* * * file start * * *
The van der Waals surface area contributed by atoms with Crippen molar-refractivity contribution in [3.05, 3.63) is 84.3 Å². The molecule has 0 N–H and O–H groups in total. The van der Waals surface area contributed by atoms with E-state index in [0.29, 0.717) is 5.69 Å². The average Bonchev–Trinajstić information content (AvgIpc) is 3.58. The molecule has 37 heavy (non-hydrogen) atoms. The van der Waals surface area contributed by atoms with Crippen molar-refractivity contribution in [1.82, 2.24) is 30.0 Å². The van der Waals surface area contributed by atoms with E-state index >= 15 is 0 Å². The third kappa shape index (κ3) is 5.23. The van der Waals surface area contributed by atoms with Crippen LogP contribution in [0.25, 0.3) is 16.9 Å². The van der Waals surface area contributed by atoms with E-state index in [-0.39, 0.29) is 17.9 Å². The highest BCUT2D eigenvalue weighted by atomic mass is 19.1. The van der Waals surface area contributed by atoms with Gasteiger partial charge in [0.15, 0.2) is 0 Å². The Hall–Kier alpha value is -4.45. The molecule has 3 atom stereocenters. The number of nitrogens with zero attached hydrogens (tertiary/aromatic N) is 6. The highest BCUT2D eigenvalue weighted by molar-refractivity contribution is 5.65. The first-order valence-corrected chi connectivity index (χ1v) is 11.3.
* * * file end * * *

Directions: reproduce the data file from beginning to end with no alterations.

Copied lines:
The van der Waals surface area contributed by atoms with Crippen molar-refractivity contribution in [3.05, 3.63) is 84.3 Å². The molecule has 0 N–H and O–H groups in total. The van der Waals surface area contributed by atoms with E-state index in [0.29, 0.717) is 5.69 Å². The average Bonchev–Trinajstić information content (AvgIpc) is 3.58. The molecule has 37 heavy (non-hydrogen) atoms. The van der Waals surface area contributed by atoms with Crippen molar-refractivity contribution in [1.82, 2.24) is 30.0 Å². The van der Waals surface area contributed by atoms with E-state index >= 15 is 0 Å². The third kappa shape index (κ3) is 5.23. The van der Waals surface area contributed by atoms with Crippen LogP contribution in [0.25, 0.3) is 16.9 Å². The van der Waals surface area contributed by atoms with E-state index in [-0.39, 0.29) is 17.9 Å². The highest BCUT2D eigenvalue weighted by atomic mass is 19.1. The van der Waals surface area contributed by atoms with Gasteiger partial charge in [0.15, 0.2) is 0 Å². The Hall–Kier alpha value is -4.45. The molecule has 3 atom stereocenters. The number of nitrogens with zero attached hydrogens (tertiary/aromatic N) is 6. The highest BCUT2D eigenvalue weighted by molar-refractivity contribution is 5.65. The first-order valence-corrected chi connectivity index (χ1v) is 11.3.